But, ASIC have not been doing ‘proactive surveillance.’

They have been systematically turning away and ignoring consumer concerns, resulting in more than 1100 people losing millions, due to alleged questionable practices by advisers from the CBA and other financial institutions.

It’s hard to conceive how Medcraft concluded we have a ‘competitive financial services industry.’

Together, Australia’s ‘Big Four’ control more than 80% of domestic assets – that is, assets held by any individual, business or organisation resident in the country.

They enjoy 89% of total banking sector profits, 82.5% of the net interest income from ADIs, loans, and advances, and 83.2% of total interest income from residential mortgages.

Moreover, bankers have important privileges.  They hold the keys to the economy. Want a house?  You’ll need a mortgage. Want an education?  You’ll need a student loan.

They have the power to endogenously create (from thin air) and direct the flow of their own, and other people’s money - amplifying the inflationary and deflationary swings of asset cycles – all backed by taxpayer-funded insurance should their plans go awry.

Meanwhile, investors battling an economy tilted toward privilege, that does not allow workers on an average wage to achieve a comfortable retirement through saving alone, are charged with assessing the risks associated with an increasing array of elaborate financial products, which in itself, keeps dependence on industry ‘advice’ from sales agents whose moral judgement is subverted by the fees, commissions, and kickbacks they receive.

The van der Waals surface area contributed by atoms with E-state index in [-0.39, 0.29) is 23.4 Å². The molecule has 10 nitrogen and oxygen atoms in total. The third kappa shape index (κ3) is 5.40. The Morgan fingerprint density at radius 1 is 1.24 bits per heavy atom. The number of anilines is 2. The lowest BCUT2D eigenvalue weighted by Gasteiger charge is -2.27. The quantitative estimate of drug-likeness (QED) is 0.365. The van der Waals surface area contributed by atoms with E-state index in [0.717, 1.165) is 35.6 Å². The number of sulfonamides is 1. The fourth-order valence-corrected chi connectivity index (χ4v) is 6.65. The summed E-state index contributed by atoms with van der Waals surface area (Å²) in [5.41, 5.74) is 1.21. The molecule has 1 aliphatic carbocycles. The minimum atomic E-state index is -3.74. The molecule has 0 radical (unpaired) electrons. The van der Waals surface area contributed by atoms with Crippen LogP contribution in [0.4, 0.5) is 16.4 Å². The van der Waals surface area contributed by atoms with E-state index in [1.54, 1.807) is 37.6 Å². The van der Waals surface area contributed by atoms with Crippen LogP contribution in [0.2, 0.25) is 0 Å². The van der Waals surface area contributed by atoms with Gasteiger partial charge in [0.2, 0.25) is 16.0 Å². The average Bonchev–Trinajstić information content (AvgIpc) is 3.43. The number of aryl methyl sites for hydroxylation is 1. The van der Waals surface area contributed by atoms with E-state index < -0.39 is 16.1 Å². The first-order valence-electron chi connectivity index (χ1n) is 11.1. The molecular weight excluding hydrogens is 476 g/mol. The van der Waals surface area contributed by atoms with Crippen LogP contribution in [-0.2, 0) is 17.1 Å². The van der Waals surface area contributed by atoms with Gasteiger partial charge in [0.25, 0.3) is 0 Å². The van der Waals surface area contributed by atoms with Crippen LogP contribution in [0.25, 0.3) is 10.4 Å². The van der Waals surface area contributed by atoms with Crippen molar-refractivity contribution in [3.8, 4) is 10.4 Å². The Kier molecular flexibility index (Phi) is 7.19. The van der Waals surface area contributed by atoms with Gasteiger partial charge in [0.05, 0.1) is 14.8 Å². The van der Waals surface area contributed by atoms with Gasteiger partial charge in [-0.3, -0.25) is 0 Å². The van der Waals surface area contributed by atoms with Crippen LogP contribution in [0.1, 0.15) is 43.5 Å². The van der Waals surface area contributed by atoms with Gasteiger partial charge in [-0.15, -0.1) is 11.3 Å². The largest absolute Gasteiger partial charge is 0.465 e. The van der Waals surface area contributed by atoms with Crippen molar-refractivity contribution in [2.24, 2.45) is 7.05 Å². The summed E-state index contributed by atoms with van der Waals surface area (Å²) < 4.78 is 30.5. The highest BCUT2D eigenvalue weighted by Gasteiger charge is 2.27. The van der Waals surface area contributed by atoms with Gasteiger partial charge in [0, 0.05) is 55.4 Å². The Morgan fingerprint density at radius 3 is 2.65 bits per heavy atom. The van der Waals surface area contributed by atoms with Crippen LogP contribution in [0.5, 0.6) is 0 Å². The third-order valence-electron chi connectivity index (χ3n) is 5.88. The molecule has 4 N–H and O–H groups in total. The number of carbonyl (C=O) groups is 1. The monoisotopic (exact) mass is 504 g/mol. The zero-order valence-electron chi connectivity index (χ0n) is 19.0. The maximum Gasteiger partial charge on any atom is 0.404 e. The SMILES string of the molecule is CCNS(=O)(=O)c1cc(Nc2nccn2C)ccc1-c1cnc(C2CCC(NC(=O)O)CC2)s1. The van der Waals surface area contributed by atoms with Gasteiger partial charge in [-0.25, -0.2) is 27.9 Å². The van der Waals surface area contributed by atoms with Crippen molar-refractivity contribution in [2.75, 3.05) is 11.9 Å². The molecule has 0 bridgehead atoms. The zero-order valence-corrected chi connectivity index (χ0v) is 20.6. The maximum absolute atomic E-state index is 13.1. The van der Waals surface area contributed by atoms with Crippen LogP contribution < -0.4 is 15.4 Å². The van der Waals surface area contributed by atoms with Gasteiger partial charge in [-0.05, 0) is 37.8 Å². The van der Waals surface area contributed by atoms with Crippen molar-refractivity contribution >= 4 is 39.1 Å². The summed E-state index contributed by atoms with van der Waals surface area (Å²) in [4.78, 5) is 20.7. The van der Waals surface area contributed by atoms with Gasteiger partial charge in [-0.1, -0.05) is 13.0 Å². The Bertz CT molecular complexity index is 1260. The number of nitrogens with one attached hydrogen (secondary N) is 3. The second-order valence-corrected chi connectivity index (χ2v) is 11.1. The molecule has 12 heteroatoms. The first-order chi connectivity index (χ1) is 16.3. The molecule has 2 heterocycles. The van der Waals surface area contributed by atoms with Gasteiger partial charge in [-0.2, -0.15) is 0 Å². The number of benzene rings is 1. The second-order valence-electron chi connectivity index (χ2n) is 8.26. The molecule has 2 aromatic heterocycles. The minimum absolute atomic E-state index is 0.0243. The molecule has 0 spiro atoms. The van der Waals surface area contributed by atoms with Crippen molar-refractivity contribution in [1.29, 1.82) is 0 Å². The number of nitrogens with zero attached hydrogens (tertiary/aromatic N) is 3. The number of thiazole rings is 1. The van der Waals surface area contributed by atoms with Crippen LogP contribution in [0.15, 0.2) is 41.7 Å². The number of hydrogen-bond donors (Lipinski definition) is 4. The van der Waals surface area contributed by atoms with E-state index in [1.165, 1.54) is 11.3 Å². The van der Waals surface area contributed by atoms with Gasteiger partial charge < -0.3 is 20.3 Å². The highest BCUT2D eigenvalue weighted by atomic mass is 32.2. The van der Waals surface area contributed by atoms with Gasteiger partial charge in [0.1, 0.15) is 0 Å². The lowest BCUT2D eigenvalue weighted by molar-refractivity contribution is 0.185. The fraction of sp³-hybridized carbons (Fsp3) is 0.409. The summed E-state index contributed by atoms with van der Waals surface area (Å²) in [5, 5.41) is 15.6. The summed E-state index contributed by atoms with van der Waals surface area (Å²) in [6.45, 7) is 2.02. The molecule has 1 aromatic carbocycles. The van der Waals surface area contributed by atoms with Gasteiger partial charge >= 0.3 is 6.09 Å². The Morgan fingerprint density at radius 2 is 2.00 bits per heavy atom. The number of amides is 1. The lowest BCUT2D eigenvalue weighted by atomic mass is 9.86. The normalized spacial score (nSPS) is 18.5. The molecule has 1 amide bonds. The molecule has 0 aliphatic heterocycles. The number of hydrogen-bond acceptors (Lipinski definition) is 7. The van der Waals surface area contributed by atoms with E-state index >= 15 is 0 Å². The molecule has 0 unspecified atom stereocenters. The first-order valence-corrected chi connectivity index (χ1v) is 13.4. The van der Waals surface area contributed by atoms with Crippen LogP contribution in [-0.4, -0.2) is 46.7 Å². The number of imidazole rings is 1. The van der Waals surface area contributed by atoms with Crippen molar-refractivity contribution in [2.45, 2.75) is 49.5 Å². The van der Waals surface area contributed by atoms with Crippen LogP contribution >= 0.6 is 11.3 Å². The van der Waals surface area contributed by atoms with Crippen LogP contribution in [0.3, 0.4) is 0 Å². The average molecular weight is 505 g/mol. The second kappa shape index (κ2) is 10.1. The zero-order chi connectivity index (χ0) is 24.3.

The system is pinned on trust and as American lecturer, Ralph Waldo Emerson once commented;

“Our distrust is very expensive.”

When trust breaks down, so do economies. It is therefore no surprise that in the latest annual survey of chief executives, put together by the Financial Services Council – ‘trust’ comes top of the list, followed by regulatory overload and sustainability, as the top three threats to industry profits.

trust fsc

“Industry leaders recognise there is a need to restore consumer confidence following global events such as the financial crisis.”

The wording in the report is mild, placing both focus and blame on the ‘GFC.’

However, former ASIC employee, lawyer and whistle blower to the recent senate inquiry, James Wheeldon, paints a picture of what is little more than a sales industry, spruiking its goods with glossy prospectuses, celebrity glamour shots, arrows pointing ever skyward, while the serious warnings are wrapped up in incomprehensible language and buried deep within the reports.

He cites the example of financial service provider RAMS, which in 2007 offered shares in its ‘Home Loan Group,’ – gifting both founder and major shareholder, John Kinghorn, $500 million – before collapsing just three weeks later as a result of a ‘major liquidity disruption.’

At the time RAMS claimed it was, ‘the victim of unforeseeable circumstances.’ 

In reality, the ‘major liquidity disruption’ hinted at within the small print of the report, was already underway.

Investors who purchased RAM’s Home Loan shares at the time, did not see the economic collapse coming – much less so those who bought into Real Estate Investment Trust (REITs) during the run up to the peak.

This is because the advisors in the banking industry will never acknowledge how Australia’s rising land values, far from being indication of economic prosperity, bear their consequence in a gradual destabilisation of the economy.